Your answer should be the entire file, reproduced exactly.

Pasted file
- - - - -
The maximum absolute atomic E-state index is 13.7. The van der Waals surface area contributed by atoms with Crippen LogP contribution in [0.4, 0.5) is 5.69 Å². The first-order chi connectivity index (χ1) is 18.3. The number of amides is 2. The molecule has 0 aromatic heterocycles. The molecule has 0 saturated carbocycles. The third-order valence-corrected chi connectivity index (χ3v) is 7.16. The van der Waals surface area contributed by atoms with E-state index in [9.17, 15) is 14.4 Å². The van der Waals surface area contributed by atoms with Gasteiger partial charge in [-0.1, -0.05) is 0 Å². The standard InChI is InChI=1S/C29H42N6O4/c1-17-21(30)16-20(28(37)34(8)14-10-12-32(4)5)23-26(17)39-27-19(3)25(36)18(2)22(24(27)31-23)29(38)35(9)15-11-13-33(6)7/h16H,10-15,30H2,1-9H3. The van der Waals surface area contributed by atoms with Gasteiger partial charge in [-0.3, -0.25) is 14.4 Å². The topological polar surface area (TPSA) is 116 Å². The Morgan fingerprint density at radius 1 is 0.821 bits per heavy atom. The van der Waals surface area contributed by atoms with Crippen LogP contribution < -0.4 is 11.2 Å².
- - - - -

The maximum absolute atomic E-state index is 13.7. The van der Waals surface area contributed by atoms with Crippen LogP contribution in [0.4, 0.5) is 5.69 Å². The first-order chi connectivity index (χ1) is 18.3. The number of amides is 2. The molecule has 0 aromatic heterocycles. The molecule has 0 saturated carbocycles. The third-order valence-corrected chi connectivity index (χ3v) is 7.16. The van der Waals surface area contributed by atoms with E-state index in [9.17, 15) is 14.4 Å². The van der Waals surface area contributed by atoms with Gasteiger partial charge in [-0.1, -0.05) is 0 Å². The standard InChI is InChI=1S/C29H42N6O4/c1-17-21(30)16-20(28(37)34(8)14-10-12-32(4)5)23-26(17)39-27-19(3)25(36)18(2)22(24(27)31-23)29(38)35(9)15-11-13-33(6)7/h16H,10-15,30H2,1-9H3. The van der Waals surface area contributed by atoms with Gasteiger partial charge in [-0.3, -0.25) is 14.4 Å². The topological polar surface area (TPSA) is 116 Å². The Morgan fingerprint density at radius 1 is 0.821 bits per heavy atom. The van der Waals surface area contributed by atoms with Crippen LogP contribution < -0.4 is 11.2 Å².